In 1997 Princess Diana began a love affair with Emad "Dodi" Fayed, the son of billionaire businessman Mohamed Al-Fayed. Their romance ended abruptly on August 31, 1997 when both were killed in a car accident in Paris while fleeing from paparazzi. Princess Diana's sudden death led to an unprecedented worldwide outpouring of grief and love. As her brother said at her funeral, she was "the unique, the complex, the extraordinary and irreplacable Diana, whose beauty, both internal and external, will never be extinguished from our minds."

Diego Maradona

Diego Armando Maradona is arguably the greatest footballer that has ever put on a pair of boots. He is born in the slums of Villa Fiorito near Buenos Aires as the fifth of eight children. Maradona enters professional football at the astonishing age of 15. By the time he turns 16, Diego is called in the senior national squad of Argentina. Regardless of his talent, Diego is considered too young by coach Cesar Menotti, who rejects him from his selection for the 1978 World Cup. Bitterly disappointed, Maradona watches the tournament from home as his country wins gold. In the following four years, Diego dominates his country's domestic league and is eventually added to the Argentine squad for Spain 1982.

video

Argentina advances from the first stage of the tournament by losing to Belgium, but beating Hungary and Salvador. Maradona manages to leave his mark with two beautiful, yet not critical goals. In the the second stage of the tournament, Maradona is manhandled by his Italian marker Claudio Gentile. Diego's frustration gets him sent off. Argentina fails to advance and Diego is again suppressed from unleashing his full potential. Although unsuccessful, the brilliance of the Argentine footballer does not go unnoticed and after the World Cup, he is picked up by European powerhouse Barcelona. By 1984, Maradona had established himself in Barca and is picked up by the Italian club Napoli.

At the 1986 World Cup in Mexico, Maradona makes his return on the World stage in a spectacular fashion. After leading his team to a quarter final against England, Diego steals the attention of millions with both his controversial character and technical brilliance. The fuss around the Argentina-England encounter is further elevated by the Falkland Islands conflict, which at that time had turned both countries against each other. Diego opens the game 1-0 by striking the ball with his hand over the English goalkeeper Shilton. Unnoticed by the referees, the mishap is ruled a goal. Five minutes later, Maradona single handedly takes the ball through the entire English defense with a slalom from midfield right down to the goal line. After the match, when confronted with the video footage of the illegal goal, Maradona replies simply "Even if there was a hand, it must have been the hand of God." Maradona silenced his critics by deciding the following semi and final matches. By scoring two goals in the first and with an assist in the second, Maradona practically earns the World Cup for his nation.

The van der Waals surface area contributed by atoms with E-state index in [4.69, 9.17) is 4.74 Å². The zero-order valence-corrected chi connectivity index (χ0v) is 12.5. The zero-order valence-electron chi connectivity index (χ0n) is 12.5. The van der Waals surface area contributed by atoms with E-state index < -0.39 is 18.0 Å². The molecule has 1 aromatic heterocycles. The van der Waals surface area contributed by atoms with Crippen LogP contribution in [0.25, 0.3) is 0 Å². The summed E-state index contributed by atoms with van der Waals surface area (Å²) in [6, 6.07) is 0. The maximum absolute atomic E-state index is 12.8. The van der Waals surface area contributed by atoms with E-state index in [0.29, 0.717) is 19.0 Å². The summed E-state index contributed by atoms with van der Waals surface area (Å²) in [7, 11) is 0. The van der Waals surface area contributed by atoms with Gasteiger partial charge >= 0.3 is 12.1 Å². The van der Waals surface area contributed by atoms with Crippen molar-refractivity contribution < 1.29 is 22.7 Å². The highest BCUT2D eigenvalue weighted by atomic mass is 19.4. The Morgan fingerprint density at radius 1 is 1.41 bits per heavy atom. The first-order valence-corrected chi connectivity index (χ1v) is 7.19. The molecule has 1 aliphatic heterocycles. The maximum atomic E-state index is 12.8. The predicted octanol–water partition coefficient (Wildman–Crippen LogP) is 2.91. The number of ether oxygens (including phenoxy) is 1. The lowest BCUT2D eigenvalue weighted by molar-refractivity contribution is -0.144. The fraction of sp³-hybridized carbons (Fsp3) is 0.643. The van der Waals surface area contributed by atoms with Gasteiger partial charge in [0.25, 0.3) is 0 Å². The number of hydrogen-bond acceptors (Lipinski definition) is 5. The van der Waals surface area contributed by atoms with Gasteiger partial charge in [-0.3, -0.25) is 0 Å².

Maradona's influence on his teammates was carried over to his club side Napoli, as they reached unprecedented heights, winning their very first and second Scudetto (1997 and 1990) and the UEFA Cup in 1988/99.

At Italy 1990, all eyes are on Argentina and its brightest star Diego Maradona. Diego comes close to replicating his success from four years ago. With Maradona's ability, Argentina defeats Brazil, Yugoslavia and Italy on its way to the final. Most memorable is the semi-final match between Argentina and Italy played at Diego's club home Naples. To the torment of Maradona, the fans at his own club stadium boo him during the match. Nevertheless, Argentina eliminates Italy after a penalty shootout. The final of the 1990 World Cup, leaves Diego helpless as Argentina are defeated 0-1 by West Germany with a goal from a questionable penalty. After the loss against West Germany, Maradona's career plummets. In March of 1991, he tested positive for doping and is banned from football for 15 months. Maradona refuses to return back to Napoli after the World Cup incident and transferrs to Sevilla for a year. He eventually goes back to Argentina with Newell's Old Boys.

The 1994 World Cup confirms that Diego's career in international football is over. He is suspended again after failing yet another doping test. Hurt by his absence, Argentina is eventually eliminated by Romania in the second stage.

Shortly after, Diego takes on a new career path as a coach. He fails miserably again, unable to remain at a single club for more than four months. By 1995, Maradona is forced to return to the game as a player. He goes back to his former club Boca Juniors, and remains there until his last match on 25th of October 1997. Five days later, during his 37th birthday, Maradona announces his retirement from football. Up until 2001, Diego remains away from the playing pitch, periodically entering rehab for cocaine abuse. Diego plays his farewell match on the 10th of November 2001 against a select team comprised by some of the greatest footballers in the game including Ferrara, Suker, Stoichkov, Cantona, Higuita, and Romario. One year earlier, Maradona is voted Best Football Player of the Century by a global Internet poll. Controversy is stirred yet again, by his nearly unanimous victory. FIFA, who find Maradona's personal image as the 'King of Football' unacceptable, decide to give the same award to Pelé as the Best Footballer for the first half of the century.